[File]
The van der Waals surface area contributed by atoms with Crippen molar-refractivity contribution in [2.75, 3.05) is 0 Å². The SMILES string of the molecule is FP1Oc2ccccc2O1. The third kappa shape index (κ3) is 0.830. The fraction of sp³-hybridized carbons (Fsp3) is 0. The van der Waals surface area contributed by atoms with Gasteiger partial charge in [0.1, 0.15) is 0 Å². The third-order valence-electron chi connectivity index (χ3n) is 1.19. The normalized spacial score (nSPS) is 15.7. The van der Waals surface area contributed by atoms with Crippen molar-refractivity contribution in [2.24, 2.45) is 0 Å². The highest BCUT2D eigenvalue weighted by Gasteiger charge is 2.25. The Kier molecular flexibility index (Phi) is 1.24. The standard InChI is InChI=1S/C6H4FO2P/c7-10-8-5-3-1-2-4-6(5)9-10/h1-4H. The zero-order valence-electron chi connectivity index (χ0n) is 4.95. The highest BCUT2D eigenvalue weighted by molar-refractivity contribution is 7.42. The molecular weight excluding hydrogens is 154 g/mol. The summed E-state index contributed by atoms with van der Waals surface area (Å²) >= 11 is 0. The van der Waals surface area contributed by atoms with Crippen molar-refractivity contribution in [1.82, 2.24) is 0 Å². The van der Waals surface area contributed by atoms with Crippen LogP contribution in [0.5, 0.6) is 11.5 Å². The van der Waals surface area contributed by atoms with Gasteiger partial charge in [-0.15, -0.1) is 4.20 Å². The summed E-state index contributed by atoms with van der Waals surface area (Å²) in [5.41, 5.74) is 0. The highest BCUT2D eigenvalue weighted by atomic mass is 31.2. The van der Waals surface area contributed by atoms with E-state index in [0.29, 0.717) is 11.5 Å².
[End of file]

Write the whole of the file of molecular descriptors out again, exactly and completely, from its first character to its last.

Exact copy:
The van der Waals surface area contributed by atoms with Crippen molar-refractivity contribution in [2.75, 3.05) is 0 Å². The SMILES string of the molecule is FP1Oc2ccccc2O1. The third kappa shape index (κ3) is 0.830. The fraction of sp³-hybridized carbons (Fsp3) is 0. The van der Waals surface area contributed by atoms with Gasteiger partial charge in [0.1, 0.15) is 0 Å². The third-order valence-electron chi connectivity index (χ3n) is 1.19. The normalized spacial score (nSPS) is 15.7. The van der Waals surface area contributed by atoms with Crippen molar-refractivity contribution in [2.24, 2.45) is 0 Å². The highest BCUT2D eigenvalue weighted by Gasteiger charge is 2.25. The Kier molecular flexibility index (Phi) is 1.24. The standard InChI is InChI=1S/C6H4FO2P/c7-10-8-5-3-1-2-4-6(5)9-10/h1-4H. The zero-order valence-electron chi connectivity index (χ0n) is 4.95. The highest BCUT2D eigenvalue weighted by molar-refractivity contribution is 7.42. The molecular weight excluding hydrogens is 154 g/mol. The summed E-state index contributed by atoms with van der Waals surface area (Å²) >= 11 is 0. The van der Waals surface area contributed by atoms with Crippen molar-refractivity contribution in [1.82, 2.24) is 0 Å². The van der Waals surface area contributed by atoms with Crippen LogP contribution in [0.5, 0.6) is 11.5 Å². The van der Waals surface area contributed by atoms with Gasteiger partial charge in [-0.15, -0.1) is 4.20 Å². The summed E-state index contributed by atoms with van der Waals surface area (Å²) in [5.41, 5.74) is 0. The highest BCUT2D eigenvalue weighted by atomic mass is 31.2. The van der Waals surface area contributed by atoms with E-state index in [0.29, 0.717) is 11.5 Å².